Plan for regular check of central exhaust ventilation system No, yes 
    Plan for cleaning of rooms No, yes 
    Special cleaning staff No, yes 
Personal level  
    Use of compressed air No, yes 
    Work shift Day, evening, night 
Machine level  
    Work task Sanding, sanding and cutting, cutting, handling and assembling (includes gluing shops for laminated board and veneer), truck driver, foreman, store man) 
    Level of automation Fully automatic, semi-automatic, manual 
    Exhaust ventilation No, yes, not relevant 
    Exhaust ventilation, adequate No, yes, not relevant 
    Enclosure, partial or full No, yes, not relevant 
    Wood dust on the work piece No, yes, not relevant 
    Type of wood Pine, hardwood, composite, medium density fibreboard, mixed wood types 
Department level  
    Natural logarithm of the room volume  
    Supplementary fresh air intake No, yes 
    Heating of supplementary air No, yes 
    Cleaning method, rooms Vacuum cleaning, wet cleaning, compressed air 
    Daily cleaning of the room No, yes 
    Cleaning method, work pieces Vacuum cleaning, brush, compressed air 
    Cleaning method, machines Vacuum cleaning, compressed air 
Factory level  
    Type of factory Pine furniture, chair factory, kitchen/shop furniture, particle board/medium density fibreboard furniture 
    Number of employees <20, 20–199, 200+ employees 
    Election of a safety representative  
    Within the last 2 years No, yes 
    Re-circulation of air to working rooms No, yes 
    Supplementary fresh air intake No, yes 
    Re-circulation of air to enclosed machines No, yes 
    Plan for regular check of central exhaust ventilation system No, yes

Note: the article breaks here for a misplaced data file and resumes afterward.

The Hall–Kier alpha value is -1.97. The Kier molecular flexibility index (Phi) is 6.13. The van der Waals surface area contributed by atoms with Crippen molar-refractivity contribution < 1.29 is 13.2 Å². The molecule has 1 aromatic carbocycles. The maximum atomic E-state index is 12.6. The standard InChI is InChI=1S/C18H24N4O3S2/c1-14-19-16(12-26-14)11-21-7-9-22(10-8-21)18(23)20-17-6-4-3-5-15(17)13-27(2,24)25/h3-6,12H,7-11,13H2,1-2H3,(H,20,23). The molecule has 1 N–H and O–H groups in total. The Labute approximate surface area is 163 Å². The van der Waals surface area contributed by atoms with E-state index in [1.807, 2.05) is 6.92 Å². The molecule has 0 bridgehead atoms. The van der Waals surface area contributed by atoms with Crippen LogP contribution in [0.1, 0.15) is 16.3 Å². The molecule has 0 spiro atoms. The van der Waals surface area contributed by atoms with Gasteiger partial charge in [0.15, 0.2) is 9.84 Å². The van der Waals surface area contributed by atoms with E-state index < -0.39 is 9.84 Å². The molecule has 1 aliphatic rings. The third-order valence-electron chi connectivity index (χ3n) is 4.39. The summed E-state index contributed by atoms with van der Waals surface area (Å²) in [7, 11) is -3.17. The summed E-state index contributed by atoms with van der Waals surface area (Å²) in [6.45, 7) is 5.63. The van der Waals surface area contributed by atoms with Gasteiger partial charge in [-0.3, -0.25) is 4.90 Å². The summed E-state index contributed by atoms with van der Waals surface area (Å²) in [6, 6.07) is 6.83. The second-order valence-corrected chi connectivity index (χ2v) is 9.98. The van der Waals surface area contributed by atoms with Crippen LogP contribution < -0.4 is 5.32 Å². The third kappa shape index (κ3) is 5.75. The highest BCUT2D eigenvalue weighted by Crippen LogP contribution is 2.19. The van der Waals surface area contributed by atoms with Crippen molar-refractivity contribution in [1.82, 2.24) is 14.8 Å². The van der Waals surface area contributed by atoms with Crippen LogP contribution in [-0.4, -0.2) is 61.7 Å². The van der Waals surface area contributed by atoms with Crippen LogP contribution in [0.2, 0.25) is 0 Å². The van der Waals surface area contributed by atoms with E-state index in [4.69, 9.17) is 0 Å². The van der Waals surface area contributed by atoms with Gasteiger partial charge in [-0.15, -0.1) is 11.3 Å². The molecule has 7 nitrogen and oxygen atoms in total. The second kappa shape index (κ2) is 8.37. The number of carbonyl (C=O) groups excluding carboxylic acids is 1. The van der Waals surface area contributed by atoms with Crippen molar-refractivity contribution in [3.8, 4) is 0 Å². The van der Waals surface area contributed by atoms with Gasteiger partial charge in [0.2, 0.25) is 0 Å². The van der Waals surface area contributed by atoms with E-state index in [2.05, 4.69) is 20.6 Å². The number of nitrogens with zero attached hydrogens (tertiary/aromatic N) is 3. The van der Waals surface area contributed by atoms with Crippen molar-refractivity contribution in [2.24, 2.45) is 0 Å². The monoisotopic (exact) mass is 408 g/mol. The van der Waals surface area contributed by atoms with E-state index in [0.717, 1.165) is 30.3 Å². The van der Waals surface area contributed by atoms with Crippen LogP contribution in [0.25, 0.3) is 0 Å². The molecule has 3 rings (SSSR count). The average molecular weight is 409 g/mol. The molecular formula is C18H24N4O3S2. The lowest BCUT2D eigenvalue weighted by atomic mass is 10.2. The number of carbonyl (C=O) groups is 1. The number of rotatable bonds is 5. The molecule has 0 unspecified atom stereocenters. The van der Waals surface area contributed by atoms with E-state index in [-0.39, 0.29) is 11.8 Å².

Plan for cleaning of rooms No, yes 
    Special cleaning staff No, yes 

Data analysis

In order to estimate the true proportion of employees in the furniture industry in Viborg County exposed to potential determinants of exposures, we used inverse probability weighting for each of 13 strata (based on factory size and type of factory) to adjust for the different subsets of factories in the two studies. The strata-specific probabilities were equal to the proportion of sampled factories in the strata. For each variable, a confidence interval on the absolute difference between the proportions in the two studies was obtained using bootstrap sampling (N = 200) of the factories in each strata and study.

The strategy for identifying determinants of exposure was inspired by the model used in (Mikkelsen et al., 2002). Only measurements where the worker had the same job during the measuring day were included in the model, leaving 2627 measurements and 1907 persons for further analysis.

In order to account for unbalanced data and random variation of the hierarchic ordered variables—worker–machine–department–factory, a mixed effects model was adopted (Brown and Prescott, 1999): 

(1)
graphic
The dependent variable Yijklr is the natural log-transformed inhalable dust concentration measured on the r'th measuring round at the l'th worker at the k'th machine of the j'th department at the i'th factory. The log transformation is used because of the approximate lognormal distribution of the exposure data. μ is the intercept and Fi, Dij, Mijk and Wijkl are the random effects corresponding to factory, department, machine or worker, respectively. fm, dn, mp and wq are the fixed effects related to the same four levels, and ss is the fixed effect related to study. The summations of equation (1) are over the indices m, n, p and q, respectively, and lead to the inclusion of the fixed variables of each of the four levels. εijklr is the residual term. This term and the random effects Fi, Dij, Mijk and Wijkl are assumed to be statistically independent and approximately normally distributed with mean value zero. Equal variance of the worker random effect across machines, departments and factories is assumed. Corresponding assumptions are done for the machine and department random effects. All four random effects were kept in the model, irrespective of their level of significance.